Review: Twenty One Pilots ‘Blurryface’

Blurryface_by_Twenty_One_Pilots

Blurryface is Twenty One Pilots fourth album (second since signing with Fueled By Ramen) and it was released back in May. It is a delicacy of a huge array of genres; the lads have pushed the boundaries of music and created something fresh and exciting. The name ‘blurryface’ comes from the personification of singer/piano/ukuleleist Tyler Joseph’s insecurities and anxieties; its use results in an honest and open collection of thoughts.

Blurryface starts off with “Heavydirtysoul”, a song that’s as far removed from their 2013 album Vessel as possible. It has a pop-electronic sound with a hint of 80s in it with Joseph taking his rapping to a whole new level. With lyrics taken from some old street poetry of Tyler’s (most notably ‘death inspires me like a dog inspires a rabbit‘), it’s a very attention grabbing start to the album.

The highlight of the album comes in the second song “Stressed Out”, including the video where Tyler and drummer Josh Dun relive their childhood with low rider bikes and juice boxes. Its catchy and relatable on both an obvious and a deeper level. ‘Blurryface’ makes his first appearance and it’s a common theme throughout the album for ‘him’ to be used as the voice of negativity.

The best lyrics are in the third track ‘Ride‘ which is the first song on the album with a reggae vibe, and like with most Twenty One Pilots songs, it is sad lyrics enveloped in a happy tune. Tyler starts off in search of happiness and ‘pieces of peace in the sun’s peace of mind‘ before going down a negative slope with ‘yeah I think about the end just way too much, but its fun to fantasize, on my enemies I wouldn’t wish who I was, but it’s fun to fantasize.’ Its also on this track that we get to hear (and see in the video) Tyler playing the bass for the first time.

The first song they released from the album was ‘Fairly Local‘, which seemed somewhat like an ode to the fans, who are even directly mentioned ‘even if the clique were to pick and the people were to vote its the few, the proud, the emotional‘ (their fanbase call themselves the Skeleton Clique). He tells us ‘I’m fairly local, I’ve been around, I’ve seen the streets you’re walking down‘, mirroring a common theme in the overall Twenty One Pilots message that you’re not alone. There is also an interesting and clever contrast within the verses, the first being negative and the second being a positive rewording of the first.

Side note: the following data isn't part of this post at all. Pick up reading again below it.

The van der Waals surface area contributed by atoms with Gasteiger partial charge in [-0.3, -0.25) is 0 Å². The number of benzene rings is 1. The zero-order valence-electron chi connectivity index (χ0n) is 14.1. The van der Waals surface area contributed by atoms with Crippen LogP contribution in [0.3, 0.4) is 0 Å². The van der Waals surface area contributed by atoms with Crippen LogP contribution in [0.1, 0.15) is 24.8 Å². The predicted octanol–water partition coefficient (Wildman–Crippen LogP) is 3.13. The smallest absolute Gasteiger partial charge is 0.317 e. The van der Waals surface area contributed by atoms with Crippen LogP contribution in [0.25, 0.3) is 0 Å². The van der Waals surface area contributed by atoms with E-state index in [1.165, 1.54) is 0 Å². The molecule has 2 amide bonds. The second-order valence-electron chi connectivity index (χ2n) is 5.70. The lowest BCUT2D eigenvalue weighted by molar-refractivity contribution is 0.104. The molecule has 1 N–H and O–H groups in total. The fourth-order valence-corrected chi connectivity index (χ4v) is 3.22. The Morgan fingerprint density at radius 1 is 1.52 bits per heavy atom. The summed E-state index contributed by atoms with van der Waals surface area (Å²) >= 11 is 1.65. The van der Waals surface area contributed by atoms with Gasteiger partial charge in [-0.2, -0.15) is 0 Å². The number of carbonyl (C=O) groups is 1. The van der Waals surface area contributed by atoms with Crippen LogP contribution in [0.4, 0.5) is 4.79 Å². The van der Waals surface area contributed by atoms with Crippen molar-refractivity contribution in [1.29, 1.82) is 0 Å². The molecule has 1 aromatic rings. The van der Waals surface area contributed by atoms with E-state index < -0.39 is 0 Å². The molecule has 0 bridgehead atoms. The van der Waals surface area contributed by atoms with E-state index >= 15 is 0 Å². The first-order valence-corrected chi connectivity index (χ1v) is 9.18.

If you haven’t listened to the album yet, you’ve probably at least heard ‘Tear In My Heart‘ playing on the radio (particularly on afternoon Today FM). It’s definitely the most mainstream song on the album, and so far its their only love song. It’s a pop-rock piano powerhouse, all about taking off your armour in order to feel alive and to feel loved. As the album progresses, you’re introduced to even more genres from reggae dubstep (Lane Boy), to happy ukulele sounds (The Judge) and even a hint of 90s boyband (Doubt). Compared to the previous album, drummer Josh Dun has also stepped up his game, massively, and has taken his skills to a whole new level. On certain songs you’d be hard pressed to believe Dun is doing it and not a computer (Lane Boy in particular). We even get to hear him play the trumpet for a bit in “We Don’t Believe What’s On TV”. We definitely need more of that.

The album ends with what is undoubtedly the most powerful song on the album “Goner”. It was first released to the world as a rough demo in 2012, but has since been polished and remoulded into the song it was always meant to be. It is a cry for help behind a slow and beautiful piano melody, building up faster and eventually ends up with Tyler screaming ‘don’t let me be gone‘.

On paper this album shouldn’t really work. There are so many genres stuffed into the one place, but not only does it work but it’s one of the most innovative albums released in a very long time. With the success of Vessel it would have been easy for them to crumble under the pressure of matching up to it, but instead they seemed to have taken that pressure and used it to their advantage, both lyrically and musically, by creating something completely new. This album is just a wild ride from start to finish.


Stay strong, live on, and power to the local dreamer |-/

Words by Lissa

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